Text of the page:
Just caught up on “your travels” over the past few weeks. Quite a journey! Was pleased the pneumonia was non-specific and that the steroids (inspite of the diabetes) is working. Your ability to look forward has always been one of your remarkable traits – never more visible than in your incredible face-off with this challenge. Happy (belated) Passover and God bless you!


  8. Henry -the youngest brother Says:

    The key to beating Bruce in chess is to survive the opening (of which he knows several variations cold) and muddle through the middle game. Then, in the end game, it gets down to just a few pieces, you can beat him when he gets frustrated because “you are not making the ‘right moves'” according to him.
    I learned by watching him and Terry play, and although all agreed Bruce was much smarter than everyone else, Terry always seemed to win. Hmmm?
    You’ll notice that, although I read Bruce’s blog faithfully, I generally do not comment. I normally just send my thoughts directly to him via email.
    I would, however, like to take this opportunity to express how proud I am of Bruce (and Lisa) for waging this epic battle with courage, fortitude and a sense of humor that everyone else benefits from.
    Bruce, I’ve always looked up to you and will continue to do so (even though I am definitely the tallest in the family!)
    Much love and appreciation…Hank

  9. Bill Schaffner Says:


    Just a quick note to let you and Lisa know how thrilled we are about your recent lab results. The monster has been slain!

    Am empathetic re your “many conditions resulting from my original disease and its treatment”. As to the latter, didn’t we used to refer to them as “diseases of medical progress”? That was back in the ‘60s and ‘70s, now we call them *#!x*. Seriously, an interesting exercise would be for you to revisit your saga and make a list of all these medical complications of your treatments. I continue to see this as grist for your post-illness writings.

    You had me sit up straight when you said that as an intern you had sampled your patients’ meds to see what the side effects were like. You clearly were more adventurous than I. Do you know of anyone else who did this? I’ve not heard of this before. Perhaps another article in the making?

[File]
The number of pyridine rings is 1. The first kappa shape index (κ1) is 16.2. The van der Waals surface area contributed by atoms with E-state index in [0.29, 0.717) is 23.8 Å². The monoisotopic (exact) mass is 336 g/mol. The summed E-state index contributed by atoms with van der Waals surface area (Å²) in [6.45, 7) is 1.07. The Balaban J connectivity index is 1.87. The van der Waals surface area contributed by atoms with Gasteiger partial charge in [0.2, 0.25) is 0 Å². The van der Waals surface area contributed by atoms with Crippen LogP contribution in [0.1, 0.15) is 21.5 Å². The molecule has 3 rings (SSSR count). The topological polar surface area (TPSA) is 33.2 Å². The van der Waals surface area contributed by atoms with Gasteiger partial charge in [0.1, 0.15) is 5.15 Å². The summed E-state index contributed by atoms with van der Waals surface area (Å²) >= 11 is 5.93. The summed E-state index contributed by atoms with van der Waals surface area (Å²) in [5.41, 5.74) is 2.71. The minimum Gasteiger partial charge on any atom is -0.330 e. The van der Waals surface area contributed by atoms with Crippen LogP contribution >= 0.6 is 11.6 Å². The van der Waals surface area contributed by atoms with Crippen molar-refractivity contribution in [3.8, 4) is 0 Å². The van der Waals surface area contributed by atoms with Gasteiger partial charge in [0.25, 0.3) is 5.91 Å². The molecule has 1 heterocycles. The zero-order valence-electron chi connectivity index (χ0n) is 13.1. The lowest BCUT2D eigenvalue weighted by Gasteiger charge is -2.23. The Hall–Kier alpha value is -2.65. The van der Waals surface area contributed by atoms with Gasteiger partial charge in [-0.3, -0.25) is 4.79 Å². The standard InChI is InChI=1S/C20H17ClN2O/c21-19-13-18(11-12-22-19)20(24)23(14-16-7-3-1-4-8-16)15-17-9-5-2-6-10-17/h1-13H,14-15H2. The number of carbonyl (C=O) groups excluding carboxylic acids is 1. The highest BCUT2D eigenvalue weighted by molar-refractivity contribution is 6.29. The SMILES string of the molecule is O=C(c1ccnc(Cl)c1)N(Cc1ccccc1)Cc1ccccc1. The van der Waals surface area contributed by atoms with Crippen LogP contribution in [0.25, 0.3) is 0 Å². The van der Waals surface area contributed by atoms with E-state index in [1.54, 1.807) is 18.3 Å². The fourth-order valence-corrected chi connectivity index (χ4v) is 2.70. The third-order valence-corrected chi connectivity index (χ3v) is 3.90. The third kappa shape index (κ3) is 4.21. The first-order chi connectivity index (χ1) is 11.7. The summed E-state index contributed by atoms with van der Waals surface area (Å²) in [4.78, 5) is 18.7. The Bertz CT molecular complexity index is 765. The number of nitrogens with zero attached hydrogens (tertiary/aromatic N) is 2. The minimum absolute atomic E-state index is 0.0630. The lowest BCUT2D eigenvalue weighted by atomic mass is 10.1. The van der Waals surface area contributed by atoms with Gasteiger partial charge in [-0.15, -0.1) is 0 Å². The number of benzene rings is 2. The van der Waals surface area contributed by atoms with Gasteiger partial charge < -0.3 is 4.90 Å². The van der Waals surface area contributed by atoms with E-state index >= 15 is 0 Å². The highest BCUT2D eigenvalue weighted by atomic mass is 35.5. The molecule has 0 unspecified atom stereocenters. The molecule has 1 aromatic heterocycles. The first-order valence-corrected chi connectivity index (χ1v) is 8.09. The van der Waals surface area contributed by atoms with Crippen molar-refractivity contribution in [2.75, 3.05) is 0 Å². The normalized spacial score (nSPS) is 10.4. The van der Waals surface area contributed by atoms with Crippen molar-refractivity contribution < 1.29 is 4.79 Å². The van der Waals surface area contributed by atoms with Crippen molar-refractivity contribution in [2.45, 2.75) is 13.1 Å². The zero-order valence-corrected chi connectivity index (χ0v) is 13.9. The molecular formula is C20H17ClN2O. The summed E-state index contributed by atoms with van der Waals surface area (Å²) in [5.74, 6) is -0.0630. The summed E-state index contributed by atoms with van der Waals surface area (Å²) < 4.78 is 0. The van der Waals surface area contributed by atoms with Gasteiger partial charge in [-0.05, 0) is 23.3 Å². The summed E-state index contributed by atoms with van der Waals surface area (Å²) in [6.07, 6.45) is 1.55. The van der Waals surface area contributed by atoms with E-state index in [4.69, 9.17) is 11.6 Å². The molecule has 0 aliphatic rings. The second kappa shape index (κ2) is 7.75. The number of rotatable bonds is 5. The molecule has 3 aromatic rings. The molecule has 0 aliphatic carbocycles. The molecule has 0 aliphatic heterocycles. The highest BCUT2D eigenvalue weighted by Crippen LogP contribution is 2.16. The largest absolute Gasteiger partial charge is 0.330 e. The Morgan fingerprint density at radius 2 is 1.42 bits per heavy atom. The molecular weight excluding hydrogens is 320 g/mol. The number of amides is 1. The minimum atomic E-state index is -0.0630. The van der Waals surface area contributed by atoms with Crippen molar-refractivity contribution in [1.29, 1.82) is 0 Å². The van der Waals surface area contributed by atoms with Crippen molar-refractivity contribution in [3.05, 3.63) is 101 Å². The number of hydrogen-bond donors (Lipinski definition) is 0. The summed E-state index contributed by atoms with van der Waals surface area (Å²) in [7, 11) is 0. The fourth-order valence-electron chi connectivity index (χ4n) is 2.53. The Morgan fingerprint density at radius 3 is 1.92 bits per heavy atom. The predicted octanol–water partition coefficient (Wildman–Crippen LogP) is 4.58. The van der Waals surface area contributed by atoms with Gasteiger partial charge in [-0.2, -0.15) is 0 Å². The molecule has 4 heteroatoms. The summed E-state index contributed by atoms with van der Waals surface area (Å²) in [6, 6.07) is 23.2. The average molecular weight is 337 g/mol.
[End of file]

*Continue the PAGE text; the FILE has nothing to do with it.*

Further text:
10. Chaya Says:



  11. Penelope Douglas Says:

    Hey Bruce, I suppose as with most everything else in life recovering from acute leukemia and a subsequent bone marrow transplant is a journey. And we here at ITV are pulling for you (uhh cheering for you , i wish we could help pull you) every step of the way.
    I really do love the positive attitude you convey in your blog. You give others who are facing “challenges” in life the courage to continue the battle. Keep up the good work!

  12. Tom Linden Says:

    Every time I read one of your posts, Bruce, I learn something new about medicine, about life and about you. Thanks for sharing. You’re in my thoughts.

  13. wendy Says:

    you have learned enough. Time to return to your healthy life. We pray for that sooner than later.

  14. wendy Says:

    A side note to Hank’s and Bruce’s chess story. The family game that shows more of Bruce’s fortitude, in my belief, is RISK or Monopoly. Needless to say that Bruce won those all the time. His “winning attitude” showed up from the beginning and remains one of his biggest strengths.
    And as we have seen, what doesn’t kill you, does make you stronger. Bruce, I admire your strength, your fortitude, and more importantly what you have learned over the years and most certainly through this illness and recovery…your true compassion

  15. Ashby Says:

    If mental acuity is measured on the basis of success against a computer playing chess, then I may need to be committed. I thought a “Sicilian opening” was the first few scenes in Godfather III.

  16. Gail Lehmann Says:

    Bruce, we have been away and I am catching up on your blog. About diabetes, Mark was diagnosed a year ago and since then we have met with a nutritionist twice and he is managing it with diet and exercise. If you LOVE pasta (and who doesn’t), get DREAMFIELDS which is recommended by the diabetes website and is low in carbs (5 digestable per serving} rather than 42. Not sure how it works, but worth a try. Mark went from diabetes to pre-diabetes and we are working hard to keep him at that level.
    Sorry we won’t see you this weekend, but look forward to December.

  17. jon Says:

    good post